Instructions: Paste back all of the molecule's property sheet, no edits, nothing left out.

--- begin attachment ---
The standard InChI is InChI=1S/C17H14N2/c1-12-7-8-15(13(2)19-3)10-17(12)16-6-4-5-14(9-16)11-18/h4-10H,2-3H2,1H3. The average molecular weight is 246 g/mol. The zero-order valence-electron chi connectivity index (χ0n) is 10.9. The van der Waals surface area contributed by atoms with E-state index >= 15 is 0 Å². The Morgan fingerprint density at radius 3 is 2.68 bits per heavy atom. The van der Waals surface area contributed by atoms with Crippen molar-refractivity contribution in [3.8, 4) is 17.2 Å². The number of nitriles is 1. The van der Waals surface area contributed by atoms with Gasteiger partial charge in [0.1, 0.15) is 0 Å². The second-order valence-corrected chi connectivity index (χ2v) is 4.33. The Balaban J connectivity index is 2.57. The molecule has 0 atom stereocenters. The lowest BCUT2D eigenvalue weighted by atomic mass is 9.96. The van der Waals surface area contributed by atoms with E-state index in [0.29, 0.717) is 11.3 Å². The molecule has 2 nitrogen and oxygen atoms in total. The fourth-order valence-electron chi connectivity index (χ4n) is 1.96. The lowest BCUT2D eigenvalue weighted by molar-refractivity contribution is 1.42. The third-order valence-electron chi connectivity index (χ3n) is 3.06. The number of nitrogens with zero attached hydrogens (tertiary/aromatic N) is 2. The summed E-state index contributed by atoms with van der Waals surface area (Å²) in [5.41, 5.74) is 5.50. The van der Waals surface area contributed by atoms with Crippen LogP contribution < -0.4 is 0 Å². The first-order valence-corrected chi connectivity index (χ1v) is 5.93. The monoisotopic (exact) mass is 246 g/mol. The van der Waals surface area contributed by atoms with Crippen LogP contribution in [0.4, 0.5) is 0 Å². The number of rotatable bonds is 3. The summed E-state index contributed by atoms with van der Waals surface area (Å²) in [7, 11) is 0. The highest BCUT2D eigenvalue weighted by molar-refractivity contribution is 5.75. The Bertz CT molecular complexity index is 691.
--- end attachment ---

The standard InChI is InChI=1S/C17H14N2/c1-12-7-8-15(13(2)19-3)10-17(12)16-6-4-5-14(9-16)11-18/h4-10H,2-3H2,1H3. The average molecular weight is 246 g/mol. The zero-order valence-electron chi connectivity index (χ0n) is 10.9. The van der Waals surface area contributed by atoms with E-state index >= 15 is 0 Å². The Morgan fingerprint density at radius 3 is 2.68 bits per heavy atom. The van der Waals surface area contributed by atoms with Crippen molar-refractivity contribution in [3.8, 4) is 17.2 Å². The number of nitriles is 1. The van der Waals surface area contributed by atoms with Gasteiger partial charge in [0.1, 0.15) is 0 Å². The second-order valence-corrected chi connectivity index (χ2v) is 4.33. The Balaban J connectivity index is 2.57. The molecule has 0 atom stereocenters. The lowest BCUT2D eigenvalue weighted by atomic mass is 9.96. The van der Waals surface area contributed by atoms with E-state index in [0.29, 0.717) is 11.3 Å². The molecule has 2 nitrogen and oxygen atoms in total. The fourth-order valence-electron chi connectivity index (χ4n) is 1.96. The lowest BCUT2D eigenvalue weighted by molar-refractivity contribution is 1.42. The third-order valence-electron chi connectivity index (χ3n) is 3.06. The number of nitrogens with zero attached hydrogens (tertiary/aromatic N) is 2. The summed E-state index contributed by atoms with van der Waals surface area (Å²) in [5.41, 5.74) is 5.50. The van der Waals surface area contributed by atoms with Crippen LogP contribution < -0.4 is 0 Å². The first-order valence-corrected chi connectivity index (χ1v) is 5.93. The monoisotopic (exact) mass is 246 g/mol. The van der Waals surface area contributed by atoms with Crippen LogP contribution in [0.4, 0.5) is 0 Å². The number of rotatable bonds is 3. The summed E-state index contributed by atoms with van der Waals surface area (Å²) in [7, 11) is 0. The highest BCUT2D eigenvalue weighted by molar-refractivity contribution is 5.75. The Bertz CT molecular complexity index is 691.